The heads of both the Russian Orthodox Church and the Polish Roman Catholic Church have signed an appeal for the "forgiveness of wrongs, injustice and every committed against each other."
BBC News and the Washington Post have reported that the appeal document for reconciliation between these two churches was signed by Russia's Patriarch Kirill and Polish Archbishop Jozef Michalik.
In the appeal both leaders stated that, "We are certain that this is the first and the most important step toward rebuilding mutual trust, which is a necessary element of a lasting community and full reconciliation between people."
This development comes after three days of talks between the two churches which have for centuries been traditional rivals. Even in recent years relations have been tense. The Orthodox Church has in the past prevented the late Pope John Paul II from visiting Russia and have accused the Vatican of slyly trying to convert residents of traditionally Orthodox areas.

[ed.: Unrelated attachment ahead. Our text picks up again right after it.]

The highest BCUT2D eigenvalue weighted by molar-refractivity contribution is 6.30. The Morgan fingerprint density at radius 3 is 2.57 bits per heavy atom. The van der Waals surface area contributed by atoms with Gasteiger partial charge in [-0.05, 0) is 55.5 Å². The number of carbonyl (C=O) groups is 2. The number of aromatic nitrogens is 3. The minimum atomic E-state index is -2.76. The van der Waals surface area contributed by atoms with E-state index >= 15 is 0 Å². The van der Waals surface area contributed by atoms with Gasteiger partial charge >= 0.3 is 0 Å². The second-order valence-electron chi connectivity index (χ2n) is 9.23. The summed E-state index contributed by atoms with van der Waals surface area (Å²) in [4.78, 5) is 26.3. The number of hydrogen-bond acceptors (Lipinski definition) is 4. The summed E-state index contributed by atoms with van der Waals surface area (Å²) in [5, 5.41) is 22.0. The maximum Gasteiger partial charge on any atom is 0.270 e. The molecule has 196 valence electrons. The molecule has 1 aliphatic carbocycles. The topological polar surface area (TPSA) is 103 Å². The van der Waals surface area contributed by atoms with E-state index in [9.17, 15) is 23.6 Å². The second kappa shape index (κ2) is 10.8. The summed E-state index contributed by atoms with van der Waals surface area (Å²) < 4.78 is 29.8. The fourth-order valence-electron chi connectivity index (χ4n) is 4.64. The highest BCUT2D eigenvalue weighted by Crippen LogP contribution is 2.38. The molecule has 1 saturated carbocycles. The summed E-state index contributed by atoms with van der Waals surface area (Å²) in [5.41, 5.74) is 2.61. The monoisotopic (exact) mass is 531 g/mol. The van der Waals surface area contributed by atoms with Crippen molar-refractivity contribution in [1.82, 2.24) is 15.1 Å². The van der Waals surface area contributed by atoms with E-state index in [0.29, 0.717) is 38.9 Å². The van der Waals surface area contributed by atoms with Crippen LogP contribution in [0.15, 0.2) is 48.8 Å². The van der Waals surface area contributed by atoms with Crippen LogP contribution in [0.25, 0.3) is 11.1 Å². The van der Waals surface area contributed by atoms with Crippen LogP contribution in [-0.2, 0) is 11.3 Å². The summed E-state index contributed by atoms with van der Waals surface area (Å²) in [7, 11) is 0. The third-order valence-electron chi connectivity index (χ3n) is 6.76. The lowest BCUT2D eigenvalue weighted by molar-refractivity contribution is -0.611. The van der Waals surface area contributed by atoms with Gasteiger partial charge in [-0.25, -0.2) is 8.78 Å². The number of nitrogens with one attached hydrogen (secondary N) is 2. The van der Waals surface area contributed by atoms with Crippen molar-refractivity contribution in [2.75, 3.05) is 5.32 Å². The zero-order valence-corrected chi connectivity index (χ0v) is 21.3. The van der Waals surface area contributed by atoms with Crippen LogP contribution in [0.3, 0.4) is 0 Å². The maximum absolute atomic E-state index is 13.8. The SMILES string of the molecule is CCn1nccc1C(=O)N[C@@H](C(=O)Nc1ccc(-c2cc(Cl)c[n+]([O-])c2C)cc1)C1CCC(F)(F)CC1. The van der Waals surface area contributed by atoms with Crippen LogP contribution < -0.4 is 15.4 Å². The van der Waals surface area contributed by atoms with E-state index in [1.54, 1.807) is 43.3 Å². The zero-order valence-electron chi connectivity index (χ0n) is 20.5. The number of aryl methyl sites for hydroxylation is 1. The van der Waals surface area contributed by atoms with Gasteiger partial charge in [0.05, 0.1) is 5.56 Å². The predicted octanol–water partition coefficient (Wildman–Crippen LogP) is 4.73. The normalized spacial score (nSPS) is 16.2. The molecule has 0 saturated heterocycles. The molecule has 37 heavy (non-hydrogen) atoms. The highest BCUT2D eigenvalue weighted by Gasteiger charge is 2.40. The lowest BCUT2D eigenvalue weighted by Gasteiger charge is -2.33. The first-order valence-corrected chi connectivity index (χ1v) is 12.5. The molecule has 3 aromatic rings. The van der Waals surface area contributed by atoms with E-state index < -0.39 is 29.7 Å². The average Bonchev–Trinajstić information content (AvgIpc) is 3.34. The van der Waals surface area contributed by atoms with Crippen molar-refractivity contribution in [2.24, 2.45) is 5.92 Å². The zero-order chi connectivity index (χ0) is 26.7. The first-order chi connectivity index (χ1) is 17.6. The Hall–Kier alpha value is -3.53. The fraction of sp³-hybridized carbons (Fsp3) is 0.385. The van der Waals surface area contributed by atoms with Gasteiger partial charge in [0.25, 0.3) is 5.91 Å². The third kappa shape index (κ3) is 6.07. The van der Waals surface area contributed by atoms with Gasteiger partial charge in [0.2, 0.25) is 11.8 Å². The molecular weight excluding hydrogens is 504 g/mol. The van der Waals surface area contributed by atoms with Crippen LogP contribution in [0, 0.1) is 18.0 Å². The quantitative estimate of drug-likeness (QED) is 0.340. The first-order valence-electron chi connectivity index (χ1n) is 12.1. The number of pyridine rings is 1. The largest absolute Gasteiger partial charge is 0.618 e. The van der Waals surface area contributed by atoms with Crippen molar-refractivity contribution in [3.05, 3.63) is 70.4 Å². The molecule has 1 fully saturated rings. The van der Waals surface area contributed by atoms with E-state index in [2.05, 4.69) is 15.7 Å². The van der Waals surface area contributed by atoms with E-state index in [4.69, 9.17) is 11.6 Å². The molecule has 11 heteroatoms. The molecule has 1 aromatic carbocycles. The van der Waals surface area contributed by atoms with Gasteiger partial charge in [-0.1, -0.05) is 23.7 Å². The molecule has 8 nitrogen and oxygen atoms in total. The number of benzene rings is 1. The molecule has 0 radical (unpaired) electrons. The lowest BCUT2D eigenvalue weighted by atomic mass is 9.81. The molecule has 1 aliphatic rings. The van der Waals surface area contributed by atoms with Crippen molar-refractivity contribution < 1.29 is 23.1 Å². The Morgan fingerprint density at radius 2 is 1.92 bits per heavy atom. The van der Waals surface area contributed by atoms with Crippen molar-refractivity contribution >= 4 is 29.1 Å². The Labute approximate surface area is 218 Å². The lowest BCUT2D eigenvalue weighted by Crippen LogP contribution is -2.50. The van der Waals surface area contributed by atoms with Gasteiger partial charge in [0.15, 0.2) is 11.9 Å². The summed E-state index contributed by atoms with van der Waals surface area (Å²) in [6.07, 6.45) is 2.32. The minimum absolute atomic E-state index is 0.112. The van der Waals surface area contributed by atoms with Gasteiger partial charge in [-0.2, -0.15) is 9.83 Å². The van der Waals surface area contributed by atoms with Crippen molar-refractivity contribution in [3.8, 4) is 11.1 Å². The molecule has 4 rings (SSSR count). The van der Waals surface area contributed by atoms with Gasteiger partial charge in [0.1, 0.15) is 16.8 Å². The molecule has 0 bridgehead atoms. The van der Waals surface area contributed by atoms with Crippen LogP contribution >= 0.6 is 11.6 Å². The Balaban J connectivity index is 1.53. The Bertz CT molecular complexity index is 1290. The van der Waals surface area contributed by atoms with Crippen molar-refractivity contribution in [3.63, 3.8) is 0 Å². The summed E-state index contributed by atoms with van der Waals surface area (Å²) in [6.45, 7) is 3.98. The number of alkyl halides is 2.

This historic document was signed shortly before three members of the Russian punk band Pussy Riot were convicted on the charge of 'hooliganism motivated by religious hatred'.
The two church leaders also vowed to defend "the right to religion being present in public life," adding that they "are witnesses to the promotion of abortion, euthanasia, homosexual marriages and consumerism." They claim that, "Traditional values are being rejected and religious symbols being removed from public spaces."